The heraldic sitting lion has been recorded as a spoon finial, originally perhaps a family crest, since the fifteenth century.
Lion Sejant spoon by John Parnell, 16341666
© Royal Cornwall Museum
- 18 x 6 x 2 cm
- Art Fund grant:
- £575 ( Total: £2,000)
- Acquired in:
- M Russell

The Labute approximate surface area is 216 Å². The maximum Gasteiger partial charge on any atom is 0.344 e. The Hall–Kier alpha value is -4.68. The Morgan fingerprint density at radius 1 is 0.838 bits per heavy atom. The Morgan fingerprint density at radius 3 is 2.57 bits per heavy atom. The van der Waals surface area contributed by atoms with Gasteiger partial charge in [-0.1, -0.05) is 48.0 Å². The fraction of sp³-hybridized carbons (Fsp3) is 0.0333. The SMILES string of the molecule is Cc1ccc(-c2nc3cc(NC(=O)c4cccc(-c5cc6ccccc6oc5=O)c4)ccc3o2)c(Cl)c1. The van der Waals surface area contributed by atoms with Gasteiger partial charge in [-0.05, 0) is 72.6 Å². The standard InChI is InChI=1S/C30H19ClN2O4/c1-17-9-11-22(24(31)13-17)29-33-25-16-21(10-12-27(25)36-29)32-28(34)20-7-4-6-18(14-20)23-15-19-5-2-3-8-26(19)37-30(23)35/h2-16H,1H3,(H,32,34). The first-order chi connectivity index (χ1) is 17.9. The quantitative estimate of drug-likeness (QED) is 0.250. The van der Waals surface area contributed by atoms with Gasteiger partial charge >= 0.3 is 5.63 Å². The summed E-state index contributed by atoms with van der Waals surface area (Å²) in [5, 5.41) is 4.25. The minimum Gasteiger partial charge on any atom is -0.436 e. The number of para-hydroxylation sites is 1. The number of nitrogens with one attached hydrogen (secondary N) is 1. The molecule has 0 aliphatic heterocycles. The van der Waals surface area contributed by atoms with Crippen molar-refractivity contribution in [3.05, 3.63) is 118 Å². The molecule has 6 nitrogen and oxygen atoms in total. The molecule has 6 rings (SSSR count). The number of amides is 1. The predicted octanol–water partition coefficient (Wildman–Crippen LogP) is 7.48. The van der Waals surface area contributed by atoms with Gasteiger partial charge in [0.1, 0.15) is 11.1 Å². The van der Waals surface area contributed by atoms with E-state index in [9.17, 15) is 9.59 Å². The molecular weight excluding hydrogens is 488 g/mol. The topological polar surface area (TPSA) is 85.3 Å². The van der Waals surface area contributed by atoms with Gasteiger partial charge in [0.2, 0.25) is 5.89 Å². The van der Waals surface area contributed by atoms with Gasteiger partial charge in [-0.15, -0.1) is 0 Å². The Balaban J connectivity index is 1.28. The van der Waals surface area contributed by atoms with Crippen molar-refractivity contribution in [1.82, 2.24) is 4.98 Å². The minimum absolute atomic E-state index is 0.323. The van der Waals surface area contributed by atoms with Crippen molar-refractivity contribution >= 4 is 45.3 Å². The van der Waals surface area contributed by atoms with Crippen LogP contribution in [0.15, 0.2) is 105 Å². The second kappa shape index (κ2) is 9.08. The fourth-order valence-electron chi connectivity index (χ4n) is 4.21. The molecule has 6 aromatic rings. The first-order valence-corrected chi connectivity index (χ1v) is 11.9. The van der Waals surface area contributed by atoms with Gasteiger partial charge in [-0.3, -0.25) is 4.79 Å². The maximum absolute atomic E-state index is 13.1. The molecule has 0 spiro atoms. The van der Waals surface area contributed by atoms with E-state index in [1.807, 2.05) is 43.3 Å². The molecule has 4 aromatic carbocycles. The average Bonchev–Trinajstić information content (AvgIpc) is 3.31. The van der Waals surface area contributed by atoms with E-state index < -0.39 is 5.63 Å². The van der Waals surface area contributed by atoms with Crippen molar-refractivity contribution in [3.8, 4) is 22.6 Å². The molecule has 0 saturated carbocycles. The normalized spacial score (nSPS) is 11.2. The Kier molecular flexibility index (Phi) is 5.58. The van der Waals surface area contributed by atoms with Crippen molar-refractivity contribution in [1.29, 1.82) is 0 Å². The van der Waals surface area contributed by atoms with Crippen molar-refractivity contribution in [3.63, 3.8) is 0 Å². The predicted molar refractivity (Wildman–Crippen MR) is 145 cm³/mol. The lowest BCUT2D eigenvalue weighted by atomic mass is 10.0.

Rarely produced in London after 1600, lion sejant spoons continued to be made in the rest of the country, particularly in the West Country, well into the seventeenth century. Specialising in spoons, for which there was a ready market, this Truro goldsmith offered all the popular finials of his day. This lion sejant spoon is little changed in form from the earliest examples. It would have been die-cast in a metal mould, the stem and bowl cast as one and the finial of the lion sejant cast separately, hard soldered in place with a step joint, and gilded with an amalgam of gold and mercury. Parnell hammered the bowl to shape and toughen the silver and punched into it his version of the lymphad, an encircled single-masted heraldic ship, the ancient seal of Truro, which dates back to the twelfth century.